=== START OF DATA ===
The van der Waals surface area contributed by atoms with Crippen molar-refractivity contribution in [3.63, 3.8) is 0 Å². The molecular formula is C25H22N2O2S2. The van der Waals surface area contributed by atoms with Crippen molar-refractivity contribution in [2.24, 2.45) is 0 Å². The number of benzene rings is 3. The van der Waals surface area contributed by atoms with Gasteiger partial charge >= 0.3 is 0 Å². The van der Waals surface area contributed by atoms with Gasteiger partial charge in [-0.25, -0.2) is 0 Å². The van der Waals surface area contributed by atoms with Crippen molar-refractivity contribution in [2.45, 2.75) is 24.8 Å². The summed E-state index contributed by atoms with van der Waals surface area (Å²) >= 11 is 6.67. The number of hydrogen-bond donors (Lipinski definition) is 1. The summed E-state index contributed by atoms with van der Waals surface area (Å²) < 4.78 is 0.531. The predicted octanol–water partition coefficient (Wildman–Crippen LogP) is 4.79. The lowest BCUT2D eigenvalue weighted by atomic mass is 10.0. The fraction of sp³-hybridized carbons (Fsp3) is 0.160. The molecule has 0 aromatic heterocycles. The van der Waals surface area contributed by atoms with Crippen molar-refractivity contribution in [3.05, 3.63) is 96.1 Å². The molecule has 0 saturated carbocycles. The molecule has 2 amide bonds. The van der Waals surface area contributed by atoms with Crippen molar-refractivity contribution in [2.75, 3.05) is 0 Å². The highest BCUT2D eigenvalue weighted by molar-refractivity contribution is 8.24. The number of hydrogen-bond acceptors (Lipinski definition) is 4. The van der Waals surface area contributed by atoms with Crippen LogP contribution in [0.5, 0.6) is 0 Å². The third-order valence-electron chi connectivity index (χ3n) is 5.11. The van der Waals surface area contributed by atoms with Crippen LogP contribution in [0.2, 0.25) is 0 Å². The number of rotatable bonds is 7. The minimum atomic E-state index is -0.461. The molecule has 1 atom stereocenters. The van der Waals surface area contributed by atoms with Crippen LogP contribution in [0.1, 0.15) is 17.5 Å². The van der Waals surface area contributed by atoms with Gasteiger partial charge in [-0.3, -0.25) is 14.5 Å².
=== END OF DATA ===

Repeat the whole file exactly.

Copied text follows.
The van der Waals surface area contributed by atoms with Crippen molar-refractivity contribution in [3.63, 3.8) is 0 Å². The molecular formula is C25H22N2O2S2. The van der Waals surface area contributed by atoms with Crippen molar-refractivity contribution in [2.24, 2.45) is 0 Å². The number of benzene rings is 3. The van der Waals surface area contributed by atoms with Gasteiger partial charge >= 0.3 is 0 Å². The van der Waals surface area contributed by atoms with Gasteiger partial charge in [-0.25, -0.2) is 0 Å². The van der Waals surface area contributed by atoms with Crippen molar-refractivity contribution in [2.45, 2.75) is 24.8 Å². The summed E-state index contributed by atoms with van der Waals surface area (Å²) >= 11 is 6.67. The number of hydrogen-bond donors (Lipinski definition) is 1. The summed E-state index contributed by atoms with van der Waals surface area (Å²) < 4.78 is 0.531. The predicted octanol–water partition coefficient (Wildman–Crippen LogP) is 4.79. The lowest BCUT2D eigenvalue weighted by atomic mass is 10.0. The fraction of sp³-hybridized carbons (Fsp3) is 0.160. The molecule has 0 aromatic heterocycles. The van der Waals surface area contributed by atoms with Crippen molar-refractivity contribution in [3.05, 3.63) is 96.1 Å². The molecule has 0 saturated carbocycles. The molecule has 2 amide bonds. The van der Waals surface area contributed by atoms with Crippen molar-refractivity contribution in [2.75, 3.05) is 0 Å². The highest BCUT2D eigenvalue weighted by molar-refractivity contribution is 8.24. The number of hydrogen-bond acceptors (Lipinski definition) is 4. The van der Waals surface area contributed by atoms with Crippen LogP contribution in [0.5, 0.6) is 0 Å². The third-order valence-electron chi connectivity index (χ3n) is 5.11. The van der Waals surface area contributed by atoms with Crippen LogP contribution in [0.2, 0.25) is 0 Å². The number of rotatable bonds is 7. The minimum atomic E-state index is -0.461. The molecule has 1 atom stereocenters. The van der Waals surface area contributed by atoms with Crippen LogP contribution in [0.1, 0.15) is 17.5 Å². The van der Waals surface area contributed by atoms with Gasteiger partial charge in [-0.3, -0.25) is 14.5 Å².